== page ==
Craig R. Colder
Assistant Professor of Psychology
Ph.D. 1994, Arizona State University
My research interests are in identifying multiple levels of influence that
contribute to the development of adolescent substance use. These levels
include individual differences within children (e.g., temperament and personality),
family influences, and community factors. I have examined the joint effects
of behavioral undercontrol and emotionality on behavior problems, how children's
temperament moderates the influence of parenting on behavior problems,
and the processes by which living in a dangerous neighborhood influence
adjustment. My research will continue to integrate individual differences
into current socialization and ecological theories. Several laboratory
studies are planned to measure physiological reactivity, information processing,
and impulsivity, and to examine how these individual differences observed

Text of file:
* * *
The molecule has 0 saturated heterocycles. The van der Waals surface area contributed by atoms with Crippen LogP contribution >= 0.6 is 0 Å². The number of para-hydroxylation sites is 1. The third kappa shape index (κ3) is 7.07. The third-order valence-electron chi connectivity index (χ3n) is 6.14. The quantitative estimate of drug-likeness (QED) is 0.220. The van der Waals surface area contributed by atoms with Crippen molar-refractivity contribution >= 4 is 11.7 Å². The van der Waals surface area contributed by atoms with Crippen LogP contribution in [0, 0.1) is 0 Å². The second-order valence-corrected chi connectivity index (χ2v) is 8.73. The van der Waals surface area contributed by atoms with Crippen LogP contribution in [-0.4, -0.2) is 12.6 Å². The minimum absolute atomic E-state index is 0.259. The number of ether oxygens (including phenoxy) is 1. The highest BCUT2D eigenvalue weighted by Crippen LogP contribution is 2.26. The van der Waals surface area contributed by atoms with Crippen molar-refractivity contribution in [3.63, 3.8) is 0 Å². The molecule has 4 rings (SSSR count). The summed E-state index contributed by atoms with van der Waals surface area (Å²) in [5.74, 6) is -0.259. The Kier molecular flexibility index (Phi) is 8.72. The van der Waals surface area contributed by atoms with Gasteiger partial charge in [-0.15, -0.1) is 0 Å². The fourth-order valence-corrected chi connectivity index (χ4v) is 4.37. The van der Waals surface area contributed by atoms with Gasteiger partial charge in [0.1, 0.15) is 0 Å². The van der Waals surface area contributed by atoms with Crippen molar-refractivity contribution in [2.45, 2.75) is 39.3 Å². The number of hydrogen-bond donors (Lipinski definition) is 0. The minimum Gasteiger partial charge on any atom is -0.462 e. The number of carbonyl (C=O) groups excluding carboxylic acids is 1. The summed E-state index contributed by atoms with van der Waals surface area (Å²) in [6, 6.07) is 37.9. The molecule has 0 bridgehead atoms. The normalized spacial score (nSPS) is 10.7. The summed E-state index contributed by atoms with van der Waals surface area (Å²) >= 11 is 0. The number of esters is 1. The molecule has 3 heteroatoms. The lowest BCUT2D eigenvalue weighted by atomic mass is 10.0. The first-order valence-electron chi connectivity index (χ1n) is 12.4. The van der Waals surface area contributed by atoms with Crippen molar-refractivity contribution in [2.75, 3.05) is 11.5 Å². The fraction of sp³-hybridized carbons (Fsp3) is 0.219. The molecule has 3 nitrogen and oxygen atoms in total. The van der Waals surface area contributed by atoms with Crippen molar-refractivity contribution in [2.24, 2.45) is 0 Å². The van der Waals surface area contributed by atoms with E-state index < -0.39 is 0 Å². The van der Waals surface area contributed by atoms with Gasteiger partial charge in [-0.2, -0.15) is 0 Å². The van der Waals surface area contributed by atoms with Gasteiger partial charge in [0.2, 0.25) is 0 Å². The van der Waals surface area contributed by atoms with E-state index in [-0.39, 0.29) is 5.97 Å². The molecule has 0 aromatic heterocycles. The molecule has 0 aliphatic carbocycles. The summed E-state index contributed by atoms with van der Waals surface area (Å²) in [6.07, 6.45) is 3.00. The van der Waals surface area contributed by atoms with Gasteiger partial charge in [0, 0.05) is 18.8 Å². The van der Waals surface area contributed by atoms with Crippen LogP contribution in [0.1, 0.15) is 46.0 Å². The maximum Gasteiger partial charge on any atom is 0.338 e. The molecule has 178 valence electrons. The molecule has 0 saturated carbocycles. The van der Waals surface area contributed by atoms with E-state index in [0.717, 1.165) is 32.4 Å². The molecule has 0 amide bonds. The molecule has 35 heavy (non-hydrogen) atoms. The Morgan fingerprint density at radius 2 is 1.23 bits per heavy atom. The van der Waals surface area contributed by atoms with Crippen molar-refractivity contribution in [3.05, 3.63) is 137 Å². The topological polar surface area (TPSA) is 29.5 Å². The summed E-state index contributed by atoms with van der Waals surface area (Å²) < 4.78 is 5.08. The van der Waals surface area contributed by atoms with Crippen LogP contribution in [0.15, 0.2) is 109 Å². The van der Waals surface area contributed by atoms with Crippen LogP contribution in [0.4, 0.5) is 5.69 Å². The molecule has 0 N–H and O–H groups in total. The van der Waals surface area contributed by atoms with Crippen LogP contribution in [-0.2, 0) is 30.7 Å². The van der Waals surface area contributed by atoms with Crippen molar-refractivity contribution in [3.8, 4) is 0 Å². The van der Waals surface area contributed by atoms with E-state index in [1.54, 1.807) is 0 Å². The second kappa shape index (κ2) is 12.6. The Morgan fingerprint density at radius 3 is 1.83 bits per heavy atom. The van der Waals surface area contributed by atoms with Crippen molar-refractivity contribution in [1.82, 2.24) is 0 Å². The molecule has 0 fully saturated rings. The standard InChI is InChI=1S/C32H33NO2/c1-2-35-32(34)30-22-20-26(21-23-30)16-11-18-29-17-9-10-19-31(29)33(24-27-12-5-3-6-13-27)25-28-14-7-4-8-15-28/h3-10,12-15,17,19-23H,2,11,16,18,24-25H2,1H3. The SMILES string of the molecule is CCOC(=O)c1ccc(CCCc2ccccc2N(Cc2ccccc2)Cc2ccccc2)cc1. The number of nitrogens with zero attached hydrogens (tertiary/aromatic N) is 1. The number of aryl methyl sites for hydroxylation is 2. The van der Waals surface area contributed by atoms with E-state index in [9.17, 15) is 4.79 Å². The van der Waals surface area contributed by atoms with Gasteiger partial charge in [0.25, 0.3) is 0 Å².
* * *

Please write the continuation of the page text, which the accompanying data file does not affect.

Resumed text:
in the laboratory influence the initiation and escalation of substance
use. I am also interested in differentiating the pathways to adolescent
substance use versus abuse.
Colder, C. R., Mott, J. A., Flay, B. R., & Levy, S. (2000). The
relationship between neighborhood danger and childhood aggression: A test
of mediational mechanisms. American Journal of Community Psychology,
Colder, C. R. & Chassin, L. (1999). Psychosocial characteristics
of alcohol users and problem users: Data from a study of adolescents at
risk. Development and Psychopathology, 11, 321-348.
Colder,C. R., & Stice, E. (1998). A longitudinal study of the interactive
effects of impulsivity and anger on adolescent problem behavior. Journal
of Youth and Adolescents, 27,255-274.
Colder, C. R., & Chassin, L. (1997). Affectivity and impulsivity:
Temperamental risk for adolescent alcohol involvement. Psychology of
Addictive Behaviors, 11, 83-97.
Colder, C. R., Lochman, J. E., & Wells, K. C. (1997). The moderating
effects of children's anxiety and activity level on relations between parenting
practices and childhood symptomatology. Journal of Abnormal Child Psychology,
Park Hall, Box 604110
Department of Psychology
SUNY at Buffalo
Buffalo, NY 14260-4110
Voice: 716-645-3650 Ext. 218
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web page are not monitored, reviewed, nor endorsed by the State University
of New York at Buffalo. All opinions expressed are my own.